of the truth of the Christian religion. When under the influence of joy, no argument, however forcible or sophisticated, could convince you that sorrow filled your heart. The result of faith in Christ is peace and joy in believing; to this my experience bears testimony. What further proof can I wish that its origin is divine? I do not. I have this internal consciousness, and am as certain of it as of anything that affects my external senses.

“ With great propriety we always attach importance to a remedy that has been tried, and more especially, too, if the individual recommending it has personally proved it to be


efficacious. I once was very unhappy. Instead of submitting myself to the righteousness of God, I was going about to establish my own righteous

At this time I was sunk in sin, and knew not where to look for one ray of comfort. My whole soul hungered for food my religion could not give; it groped in its deep night for some pillow on which to repose itself, and find the dawnings of heaven, but all was in vain till it found repose in the wounded side of Jesus; and here may

I abide for ever! Allow me then, my dear father, in fullest filial affection to recommend to you this remedy. I know you are not happy; you cannot be happy as you are at present, and this is the only cure, and it is the never-failing cure for a weary, sin-sick soul.

I need not tell you the train of circumstances which, in a gracious and benignant providence, God used to produce this sweet change of course you will understand me as meaning instrumentally; to God's Holy Spirit alone am I indebted for that illumination which enabled me to see His way salvation. And O, it is so simple--only believe!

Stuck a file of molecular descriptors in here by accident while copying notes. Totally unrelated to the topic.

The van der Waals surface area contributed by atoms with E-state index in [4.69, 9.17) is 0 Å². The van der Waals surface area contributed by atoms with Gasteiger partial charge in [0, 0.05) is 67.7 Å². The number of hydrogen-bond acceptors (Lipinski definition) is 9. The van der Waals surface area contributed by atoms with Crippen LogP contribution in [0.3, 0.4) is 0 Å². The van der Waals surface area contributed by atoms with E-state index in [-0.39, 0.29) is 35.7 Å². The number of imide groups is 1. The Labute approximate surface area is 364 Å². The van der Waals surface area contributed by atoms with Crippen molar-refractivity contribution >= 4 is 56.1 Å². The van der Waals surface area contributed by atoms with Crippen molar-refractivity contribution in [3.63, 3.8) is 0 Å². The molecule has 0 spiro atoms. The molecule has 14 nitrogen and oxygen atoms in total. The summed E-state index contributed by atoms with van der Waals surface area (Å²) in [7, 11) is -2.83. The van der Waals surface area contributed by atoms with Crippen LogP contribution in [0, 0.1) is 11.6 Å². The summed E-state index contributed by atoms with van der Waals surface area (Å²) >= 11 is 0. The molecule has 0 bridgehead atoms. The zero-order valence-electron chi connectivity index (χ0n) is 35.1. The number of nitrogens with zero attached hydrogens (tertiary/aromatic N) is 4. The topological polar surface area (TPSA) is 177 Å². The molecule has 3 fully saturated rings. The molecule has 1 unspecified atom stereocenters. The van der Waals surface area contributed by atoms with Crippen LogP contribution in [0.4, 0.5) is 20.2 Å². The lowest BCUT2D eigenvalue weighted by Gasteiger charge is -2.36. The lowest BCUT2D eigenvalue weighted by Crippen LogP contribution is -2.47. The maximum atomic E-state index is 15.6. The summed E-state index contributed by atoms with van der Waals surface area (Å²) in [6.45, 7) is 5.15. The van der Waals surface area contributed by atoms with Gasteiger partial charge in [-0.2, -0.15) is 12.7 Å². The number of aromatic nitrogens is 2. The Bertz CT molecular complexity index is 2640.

. • Whosoever believeth on Him (that is Christ) shall be saved !' • Christ is the end of the law for righteousness to every one that believeth.'

“ But the proofs that the Messiah has come, and that Jesus of Nazareth is the Messiah, are numberless, unmistakeable, and positive. Shall. I go on? I must hope that you will bear with me.

“ The law, which was given by Jehovah to Moses

upon Mount Sinai, was designed for that land which was given to our great ancestor Abraham, and for that land only, for it cannot be fulfilled in any other; therefore, through the dispersion of our nation, we are in the position of a


people who have a law given to them by God, which they cannot obey. From what we know of the Divine government, we are sure that it cannot consist with the wisdom and character of God, that this shall still be the law by which we are governed.

“ But let us see why it is impracticable, although I scarcely need, for you know all this as well as I: then I will only refer to our want of a sacrifice. It is commanded that our worship be presented to God by a priest of the tribe of Levi, and of the family of Aaron; but we cannot now tell our families or tribes, the genealogies being lost. And as we have no priest to offer sacrifice, we distinguish one of our number as a chief rabbi, a person not mentioned in the law as given to Moses.

* And is not our destitution of a sacrifice and a priesthood bewailed in our service as a great calamity? In one of the prayers that are offered on that day, which, when we had a priesthood, was the Great Day of Atonement, is thisexpression : • Woe unto us, for we have no Mediator!' And to make up for this want of a sacrifice, we have transgressed the law by our invention of rites and observances ; a course expressly forbidden.

“ Before this I might have said that unquestionably the law of Moses is not perfect, inasmuch as it leaves some sins without an atonement; but this is to teach us to look forward beyond the type to the great Antitype--even the Messiah.

“ All our nation, and all Christians believe that the Old Testament writings give promise of a Redeemer, who will save His people from their sins. The prophecies in reference to this are most explicit, so that if we will diligently study